3D printing is making a significant impact in the medical industry. Whether you’re familiar with the technology or not, you’ve likely heard a story or two about medical 3D models, rapidly prototyped parts, or even attempts at 3D printed organs. These headline-making breakthroughs have important implications for patient care because they are typically more accessible and less expensive than their traditional counterparts. This is especially true of equipment like assistive devices, which are medically necessary but often extremely costly and time-consuming to produce.
Medical 3D printing companies, university research teams, and ambitious individuals have been making strides to address high costs and user needs by developing a range of assistive devices to further aid patient recovery and help those with injuries or disabilities. This is beneficial to both manufacturers looking for more efficient ways to produce devices, as well as patients looking for cheaper, high-quality options. Here’s how 3D printing is making an impact on assistive devices.
3D Printed Prosthetics
3D printed prosthetics have become a game-changer in the medical field. Bulky, traditional prosthetics are facing stiff competition from an array of 3D printed options that offer greater functionality and customization. These products can be combined with bionics and sensors to perform more precise and complex tasks; the LUKE Arm, for example, “uses electromyogram (EMG) electrodes to detect electrical signals created when the wearer’s remaining muscles contract,” and transmit signals to a processor that controls the prosthetic’s movement. The use of smart electronics has made prosthetics more responsive to users and opens up exciting opportunities for future advancements.
In addition to increased functionality, 3D printed prosthetics can also be customized for a more realistic or personalized appearance. A company called Unlimited Tomorrow, for example, is using Stratasys printers to make a prosthetic prototype that matches the owner’s skin tone and has paintable fingernails. Other companies make prosthetics personalized to each person’s personality; notably, the company UNYQ offers multiple designs available in 30 colors.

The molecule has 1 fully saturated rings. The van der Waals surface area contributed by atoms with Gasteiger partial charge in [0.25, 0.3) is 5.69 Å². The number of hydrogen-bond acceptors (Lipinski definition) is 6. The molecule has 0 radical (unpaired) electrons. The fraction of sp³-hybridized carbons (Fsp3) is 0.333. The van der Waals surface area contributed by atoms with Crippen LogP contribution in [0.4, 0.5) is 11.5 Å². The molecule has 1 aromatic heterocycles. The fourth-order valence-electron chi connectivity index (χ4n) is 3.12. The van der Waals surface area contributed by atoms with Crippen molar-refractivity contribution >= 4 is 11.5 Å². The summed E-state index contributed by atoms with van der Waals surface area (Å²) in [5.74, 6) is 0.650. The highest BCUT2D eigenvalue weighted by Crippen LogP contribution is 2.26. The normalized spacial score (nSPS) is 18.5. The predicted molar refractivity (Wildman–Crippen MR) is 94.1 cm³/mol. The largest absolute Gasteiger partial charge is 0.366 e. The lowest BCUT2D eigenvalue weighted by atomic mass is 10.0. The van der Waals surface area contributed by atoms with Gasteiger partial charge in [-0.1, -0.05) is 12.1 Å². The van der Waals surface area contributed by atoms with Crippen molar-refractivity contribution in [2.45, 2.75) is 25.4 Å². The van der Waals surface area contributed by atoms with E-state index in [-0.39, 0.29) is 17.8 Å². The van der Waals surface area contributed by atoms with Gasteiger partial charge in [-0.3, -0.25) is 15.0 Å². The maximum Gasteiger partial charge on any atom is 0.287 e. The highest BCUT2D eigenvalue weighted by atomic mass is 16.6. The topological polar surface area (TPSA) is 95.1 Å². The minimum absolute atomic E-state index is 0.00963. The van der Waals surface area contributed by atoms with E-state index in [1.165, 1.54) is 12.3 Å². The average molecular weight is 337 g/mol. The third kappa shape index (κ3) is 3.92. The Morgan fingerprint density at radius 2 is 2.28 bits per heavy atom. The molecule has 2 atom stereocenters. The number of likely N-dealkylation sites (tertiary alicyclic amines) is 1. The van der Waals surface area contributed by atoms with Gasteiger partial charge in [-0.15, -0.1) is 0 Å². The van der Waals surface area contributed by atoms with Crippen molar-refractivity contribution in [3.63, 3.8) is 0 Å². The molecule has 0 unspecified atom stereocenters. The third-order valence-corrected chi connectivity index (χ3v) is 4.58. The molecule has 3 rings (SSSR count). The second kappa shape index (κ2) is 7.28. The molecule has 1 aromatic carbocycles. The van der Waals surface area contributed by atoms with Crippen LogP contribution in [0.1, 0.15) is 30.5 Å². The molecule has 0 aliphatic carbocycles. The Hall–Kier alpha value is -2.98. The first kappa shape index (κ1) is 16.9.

The use of 3D printing has also made prosthetics more accessible than ever before. People who might not otherwise be able to afford or receive a prosthetic – like occupants of war-torn countries like Sudan – have been able to use effective but relatively inexpensive 3D prosthetics provided by companies or individuals. In fact, an entire community has sprung up around 3D-printed prosthetics, matching volunteers with those in need of a device. Open-source designs and the lower cost of materials has helped empower creation in a way that wasn’t possible with traditional methods.
3D Printed Equipment: Wheelchairs & Walkers
In addition to prosthetics, additive manufacturers are also taking innovative new approaches to assistive devices like wheelchairs and walkers. One designer worked alongside Materialise to create a customized and lightweight 3D printed wheelchair that combines comfort and ease of use with a design that is more sleek and modern than traditionally manufactured models. In the same space, Icon Wheelchairs has created customized parts of wheelchairs, including products designed with SOLIDWORKS to handle rugged terrain. Other notable designs include the prototype for a stylish and functional walking stick, and a multifunctional prototype walker.
The commonalities? These devices tend to have more features and better, more aesthetically pleasing designs, which make them more attractive and user-friendly.
Impact of 3D Printing on Patient Recovery
The use of 3D printing in the medical field has had a major impact on the way assistive devices are made and how people use them. The wide selection of 3D printing materials has allowed manufacturers to produce durable but lightweight devices that can be more easily customized with CAD software. The steady adoption of 3D printers and lower costs of additive manufacturing has made assistive devices like prosthetics more readily available and given a better quality of life to people who might not otherwise have had access to them.
About the Author
Lisa Hannon is a marketing manager at Fisher Unitech. She develops content for 3D printing topics that have an impact across all industries that are researching ways to maximize getting products to market faster as well as cost savings with 3D printing solutions. Lisa has worked as a marketing management professional since 1998, most recently with Stratasys. You can follow her on Twitter: @lmci37.